Stocks rose last week when Ben S. Bernanke, the Fed’s chairman, said the central bank would not ease its stimulus efforts before the economy was ready. On Wednesday, Mr. Bernanke is scheduled to give his semiannual testimony to Congress on the economy.

Esther L. George, president of the Federal Reserve Bank of Kansas City and a voting member of the Fed’s monetary policy committee, said on Tuesday that the central bank should cut back on its stimulus as the labor market begins to recover. The central bank is currently buying $85 billion of Treasury and mortgage securities a month to keep interest rates low and to encourage borrowing and hiring.

“It is time to adjust those purchases,” Ms. George told Fox Business Network.

In government bond trading, the 10-year Treasury note rose 3/32, to 93 8/32, while its yield slipped to 2.53 percent, from 2.54 percent late Monday. The 10-year Treasury yield has retreated since surging as high as 2.74 percent on July 5.

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DealBook: Citigroup Profit Climbs 42%

Citibank's earnings report said that the bank was helped by bond and stock trading revenue.Mario Tama/Getty ImagesCitibank’s earnings report said that the bank was helped by bond and stock trading revenue.

Citigroup posted a 42 percent rise in second-quarter earnings on Monday, handily beating expectations, as the sprawling bank worked to cut costs and expand its international lending operations.

The bank, which has hitched much of its hopes for growth to emerging markets, reported a profit of $4.18 billion, or $1.34 a share, compared with $2.94 billion, or $1 a share, in the period a year earlier. Citigroup, the nation’s third-largest bank by assets, reported revenue of $20.5 billion, up 12 percent from the period a year earlier.

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Excluding a $477 million gain from a valuation adjustment on Citigroup’s debt, the bank reported earnings of $1.25 a share. The results were bolstered by strong gains in trading revenue.

The performance exceeded analysts’ profit expectations of $3.55 billion, or $1.19 a share. Citibank was expected to report revenue of $19.76 billion, up from $18.64 billion in the period a year earlier.

“Our businesses performed well during the quarter and these results are well balanced through our products and geographies, especially in the emerging markets, where growth is being challenged,” Michael L. Corbat, the chief executive of Citigroup, said in the bank’s earnings release on Monday.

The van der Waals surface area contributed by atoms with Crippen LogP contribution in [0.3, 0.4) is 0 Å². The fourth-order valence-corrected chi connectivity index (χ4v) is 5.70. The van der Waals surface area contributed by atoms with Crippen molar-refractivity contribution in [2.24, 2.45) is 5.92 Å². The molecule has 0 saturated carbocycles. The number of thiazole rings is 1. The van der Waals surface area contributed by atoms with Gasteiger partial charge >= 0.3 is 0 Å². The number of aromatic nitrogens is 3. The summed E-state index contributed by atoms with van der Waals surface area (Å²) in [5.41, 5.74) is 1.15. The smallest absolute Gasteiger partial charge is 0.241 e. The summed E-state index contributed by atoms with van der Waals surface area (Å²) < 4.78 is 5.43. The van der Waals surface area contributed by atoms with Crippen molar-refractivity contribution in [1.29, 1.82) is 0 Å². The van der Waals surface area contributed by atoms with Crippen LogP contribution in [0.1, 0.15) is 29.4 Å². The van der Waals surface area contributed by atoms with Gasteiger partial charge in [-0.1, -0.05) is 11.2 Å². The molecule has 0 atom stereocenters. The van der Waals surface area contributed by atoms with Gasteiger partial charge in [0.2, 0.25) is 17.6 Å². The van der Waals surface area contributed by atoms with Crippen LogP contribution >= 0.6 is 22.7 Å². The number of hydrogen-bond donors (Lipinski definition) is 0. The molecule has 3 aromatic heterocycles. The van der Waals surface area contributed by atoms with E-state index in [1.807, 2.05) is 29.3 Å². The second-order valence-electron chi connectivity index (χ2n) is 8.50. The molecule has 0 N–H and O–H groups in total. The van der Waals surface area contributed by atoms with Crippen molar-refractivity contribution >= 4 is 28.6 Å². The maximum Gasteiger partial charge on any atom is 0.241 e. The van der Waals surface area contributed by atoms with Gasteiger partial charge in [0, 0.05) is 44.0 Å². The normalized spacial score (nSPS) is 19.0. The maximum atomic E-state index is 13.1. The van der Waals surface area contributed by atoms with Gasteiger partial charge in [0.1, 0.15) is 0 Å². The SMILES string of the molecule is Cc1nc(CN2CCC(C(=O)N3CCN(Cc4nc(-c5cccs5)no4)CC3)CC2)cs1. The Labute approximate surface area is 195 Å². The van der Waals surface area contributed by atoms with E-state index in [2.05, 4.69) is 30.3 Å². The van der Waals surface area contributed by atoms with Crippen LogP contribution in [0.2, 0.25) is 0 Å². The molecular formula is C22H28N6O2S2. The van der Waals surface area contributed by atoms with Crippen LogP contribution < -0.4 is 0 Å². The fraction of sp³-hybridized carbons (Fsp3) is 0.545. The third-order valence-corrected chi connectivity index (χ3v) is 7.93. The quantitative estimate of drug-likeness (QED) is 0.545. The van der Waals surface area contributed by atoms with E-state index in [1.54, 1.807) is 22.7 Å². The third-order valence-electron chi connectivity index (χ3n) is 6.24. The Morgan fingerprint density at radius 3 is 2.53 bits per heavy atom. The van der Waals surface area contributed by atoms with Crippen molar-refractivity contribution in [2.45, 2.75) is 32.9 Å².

Under Mr. Corbat’s leadership, Citigroup is continuing to refocus on businesses that fit within its core strategy. As part of that push, the bank has shed $18 billion worth of assets. Citigroup also sold the remainder of its stake in the Morgan Stanley Smith Barney brokerage joint venture. Mr. Corbat also reached deals during the second quarter to sell the bank’s consumer lending units in Turkey and Uruguay.

With international lending operations that dwarf those of many of its United States rivals, Citigroup’s opportunities for growth rise and fall with the fate of emerging markets. Any sluggishness overseas, particularly in Mexico where the bank has a large presence, always lurks as an issue that could undercut earnings.

More than 50 percent of Citigroup’s revenue comes from outside of North America. While the growth in emerging markets has certainly exceeded that in the the United States, it is still producing a dispirited response from Citigroup’s top banking executives. In Mexico, for example, economic growth was not as robust as expected, Citigroup said on Monday. “Mexico shocked everyone,” John Gerspach, the bank’s chief financial officer, said on a conference call on Monday.

As growth cools in China — it reported a slowdown in second-quarter gross domestic product on Monday — other Asian economies could be damped as well.

Emerging markets were hit, as well, when Ben Bernanke, the chairman of the Federal Reserve, said in Congressional testimony in May that the government was considering whether to scale back its bond-buying program if the American economy shows signs of improvement.

During a conference call on Friday, Jamie Dimon, the brash chairman and chief executive of JPMorgan Chase, commented on the strength of emerging markets when the bank reported its earnings, suggesting that some banks capitalized on the ensuing volatility while others missed out. “Our folks in emerging markets did a particularly good job, which might not be the same for some others reporting,” he said.

On Monday, Mr. Gerspach said that the bank “did a very good job of managing our business in the emerging market this quarter.”

And despite mercurial emerging markets, Citigroup registered gains abroad. Revenue from consumer banking abroad rose 6 percent, to $4.7 billion, compared with figures in the period a year earlier. Adding to the uncertainty for Citigroup is the mercurial regulatory challenges abroad. Profits from those units grew by 4 percent, to $826 million.

Still, Citigroup’s quarterly earnings point to broader challenges facing the United States banking industry. On Friday, JPMorgan Chase and Wells Fargo reported declines in mortgage banking revenue, eroded in part by refinancing machines that were beginning to slow. A sharp uptick in interest rates has caused the refinancing boom to sputter.

Continually rising rates could damp borrowers’ appetite for refinancing existing mortgages or buying a house. Within Citigroup’s consumer banking unit, profit fell slightly by 1 percent, to $1.95 billion. As fewer consumers fall behind on their bills, Citigroup was able to empty some of the reserves — approximately $228 million — for the losses. While it receives a boost from an improvement in credit quality, Citigroup is still grappling, like many of its large peers, with skittish American consumers who remain skeptical of taking on new debt.